‘Conservative ideas make America better’: A recap of the Jewish Leadership Conference

Held for the second year, the event came one day after the mass shooting at a Pittsburgh synagogue, touching upon the theme of anti-Semitism.

Elliott Abrams interviews Natan Sharansky at the Jewish Leadership Conference in New York on Oct. 30, 2018. Photo by Jackson Richman.
Elliott Abrams interviews Natan Sharansky at the Jewish Leadership Conference in New York on Oct. 30, 2018. Photo by Jackson Richman.

To promote Judaism and conservatism in the context of American life and ideals and Zionism, the Jewish Leadership Conference (JLC) held its second annual conference in New York on Oct. 28.

“We believe conservative ideas because they make America better,” said Jonathan Silver, JLC executive director, in his introductory speech.

“Along with political leaders and rabbis, journalists and commentators, educators and activists, we came together in the belief that now is the time for American Jews to articulate and advance a new agenda: in defense of religious freedom, in favor of school choice, allied with Israel in a dangerous world, tough-minded in the global fight against anti-Semitism, and supportive of the traditional family,” JLC said about its event last year.

Additionally, thoughts and prayers were given throughout the conference to the family and friends of the 11 Jewish worshippers shot and killed by a gunman during Shabbat-morning services at the Tree of Life*Or L’Simcha Synagogue in Pittsburgh.

“Thankfully, attacks like this in America are rare,” said Silver.

Prominent American-Israeli journalist Caroline Glick talked about the rise in anti-Semitism in the United States and worldwide, citing four kinds of anti-Semitism: Nazi anti-Semitism/white supremacy; jihadism; that encouraged by figures such as Nation of Islam Louis Farrakhan and Women’s March leader Linda Sarsour, whom Glick called “very powerful”; and anti-Zionism, which Glick said is not widely understood as anti-Semitism.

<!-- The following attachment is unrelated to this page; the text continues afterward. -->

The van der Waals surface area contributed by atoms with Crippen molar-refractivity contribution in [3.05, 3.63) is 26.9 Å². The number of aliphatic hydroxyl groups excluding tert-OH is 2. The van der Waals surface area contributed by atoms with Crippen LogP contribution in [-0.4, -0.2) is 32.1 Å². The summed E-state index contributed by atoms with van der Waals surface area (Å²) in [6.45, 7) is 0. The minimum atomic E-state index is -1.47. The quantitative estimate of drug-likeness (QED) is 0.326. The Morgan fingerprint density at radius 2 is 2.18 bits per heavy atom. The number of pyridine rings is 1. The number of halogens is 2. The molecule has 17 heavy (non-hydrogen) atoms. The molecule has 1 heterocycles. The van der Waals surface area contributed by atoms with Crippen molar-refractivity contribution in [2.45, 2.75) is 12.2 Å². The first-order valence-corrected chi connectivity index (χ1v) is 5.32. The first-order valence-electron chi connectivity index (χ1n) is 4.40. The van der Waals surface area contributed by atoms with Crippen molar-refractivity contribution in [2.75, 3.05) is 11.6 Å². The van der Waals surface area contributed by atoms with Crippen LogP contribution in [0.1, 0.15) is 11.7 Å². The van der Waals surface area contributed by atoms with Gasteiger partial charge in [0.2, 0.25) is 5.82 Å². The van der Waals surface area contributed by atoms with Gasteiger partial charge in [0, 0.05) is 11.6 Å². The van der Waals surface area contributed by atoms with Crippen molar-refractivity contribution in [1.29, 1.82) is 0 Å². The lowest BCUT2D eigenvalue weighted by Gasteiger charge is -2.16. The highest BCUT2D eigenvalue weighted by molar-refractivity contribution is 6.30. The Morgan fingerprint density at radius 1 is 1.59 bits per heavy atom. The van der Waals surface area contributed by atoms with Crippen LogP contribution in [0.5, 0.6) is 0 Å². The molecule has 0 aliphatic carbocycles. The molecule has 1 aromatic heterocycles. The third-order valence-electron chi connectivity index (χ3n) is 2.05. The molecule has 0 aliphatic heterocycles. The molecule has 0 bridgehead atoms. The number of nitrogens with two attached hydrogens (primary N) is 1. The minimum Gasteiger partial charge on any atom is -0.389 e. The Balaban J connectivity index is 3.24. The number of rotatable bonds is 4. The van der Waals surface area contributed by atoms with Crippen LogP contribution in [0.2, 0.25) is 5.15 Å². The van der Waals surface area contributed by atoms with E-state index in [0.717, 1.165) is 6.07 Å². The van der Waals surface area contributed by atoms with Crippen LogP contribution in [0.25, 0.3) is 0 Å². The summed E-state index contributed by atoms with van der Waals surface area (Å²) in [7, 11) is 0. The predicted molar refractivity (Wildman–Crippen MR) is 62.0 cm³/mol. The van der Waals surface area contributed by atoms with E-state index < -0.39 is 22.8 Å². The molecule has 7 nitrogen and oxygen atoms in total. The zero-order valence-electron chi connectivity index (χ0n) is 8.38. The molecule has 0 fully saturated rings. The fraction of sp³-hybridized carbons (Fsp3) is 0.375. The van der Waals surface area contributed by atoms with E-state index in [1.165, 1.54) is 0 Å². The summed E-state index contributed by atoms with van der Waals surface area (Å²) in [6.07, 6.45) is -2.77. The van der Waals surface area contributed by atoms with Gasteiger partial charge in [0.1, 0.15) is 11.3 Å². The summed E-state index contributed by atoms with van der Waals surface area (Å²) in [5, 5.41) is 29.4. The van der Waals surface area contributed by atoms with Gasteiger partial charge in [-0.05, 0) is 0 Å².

In her well-received speech, Glick focused mostly on the last category. She said that anti-Zionism is anti-Semitic because it targets Israel, as it is the largest Jewish community in the world.

She also noted how the anti-Zionist BDS movement ostracizes Jews, especially on college campuses. In particular, she mentioned recent cases at the University of Michigan, as well as a boycott of two New York University pro-Israel groups by 53 student organizations, in addition to a few other cases as examples.

Glick added that BDS targets not Israel, but American Jews. Her message to the bigots: “You are the haters of Abraham, Isaac and Jacob.”

Notable names and speakers

Other speakers included Rabbi Meir Soloveichik, the great-nephew of 20th-century leader of American Jewry Rabbi Joseph B. Soloveitchik; and Israeli Minister of Justice Ayelet Shaked, who reportedly spoke with U.S. Attorney General Jeff Sessions following the Pittsburgh synagogue attack.

Rabbi Meir Soloveichik addresses the annual Jewish Leadership Conference in New York City on Oct. 28, 2018. Credit: Jackson Richman/JNS.

Washington Free Beacon co-founder and editor-in-chief Matthew Continetti, Weekly Standard founding editor Bill Kristol and National Review editor Rich Lowry conducted a discussion about the legacy of the late intellectual and writer Charles Krauthammer, who passed away from cancer in June.

The Tikvah Fund, which was a major participant in the conference, announced a scholarship in Krauthammer’s memory. The organization also spoke of an initiative to translate the former psychiatrist’s writings into Hebrew.

Former Jewish Agency head Natan Sharansky—former longtime refusenik and leader of the fight to release Soviet Jewry, who spent eight years in gulag—was awarded the inaugural Tikvah Prize for his heroism as a Jewish statesman and more.

Breakout sessions at the conference featured, but were not limited to, Elliott Abrams, who served as a foreign-policy adviser under U.S. Presidents Ronald Reagan and George W. Bush; Harvard University professor Ruth Wisse; New York University professor and free-speech advocate Jonathan Haidt; Israeli philosopher and author Yoram Hazony; and Middle East scholar Martin Kramer.

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